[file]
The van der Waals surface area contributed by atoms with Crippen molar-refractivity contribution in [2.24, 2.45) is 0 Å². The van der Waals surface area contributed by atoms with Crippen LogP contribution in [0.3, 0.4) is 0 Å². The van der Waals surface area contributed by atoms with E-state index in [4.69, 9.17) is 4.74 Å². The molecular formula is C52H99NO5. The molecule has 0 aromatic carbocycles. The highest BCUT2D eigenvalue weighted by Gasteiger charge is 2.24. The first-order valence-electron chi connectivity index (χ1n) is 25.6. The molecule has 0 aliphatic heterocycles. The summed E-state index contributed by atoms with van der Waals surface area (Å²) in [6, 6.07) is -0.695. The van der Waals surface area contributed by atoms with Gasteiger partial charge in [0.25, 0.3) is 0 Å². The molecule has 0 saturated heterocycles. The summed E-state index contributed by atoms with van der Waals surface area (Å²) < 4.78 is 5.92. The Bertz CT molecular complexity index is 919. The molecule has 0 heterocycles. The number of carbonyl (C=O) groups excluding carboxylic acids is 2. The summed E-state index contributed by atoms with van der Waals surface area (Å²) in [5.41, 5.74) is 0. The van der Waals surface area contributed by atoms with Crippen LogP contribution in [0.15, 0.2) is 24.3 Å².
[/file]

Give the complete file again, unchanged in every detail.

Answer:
The van der Waals surface area contributed by atoms with Crippen molar-refractivity contribution in [2.24, 2.45) is 0 Å². The van der Waals surface area contributed by atoms with Crippen LogP contribution in [0.3, 0.4) is 0 Å². The van der Waals surface area contributed by atoms with E-state index in [4.69, 9.17) is 4.74 Å². The molecular formula is C52H99NO5. The molecule has 0 aromatic carbocycles. The highest BCUT2D eigenvalue weighted by Gasteiger charge is 2.24. The first-order valence-electron chi connectivity index (χ1n) is 25.6. The molecule has 0 aliphatic heterocycles. The summed E-state index contributed by atoms with van der Waals surface area (Å²) in [6, 6.07) is -0.695. The van der Waals surface area contributed by atoms with Gasteiger partial charge in [0.25, 0.3) is 0 Å². The molecule has 0 saturated heterocycles. The summed E-state index contributed by atoms with van der Waals surface area (Å²) < 4.78 is 5.92. The Bertz CT molecular complexity index is 919. The molecule has 0 heterocycles. The number of carbonyl (C=O) groups excluding carboxylic acids is 2. The summed E-state index contributed by atoms with van der Waals surface area (Å²) in [5.41, 5.74) is 0. The van der Waals surface area contributed by atoms with Crippen LogP contribution in [0.15, 0.2) is 24.3 Å².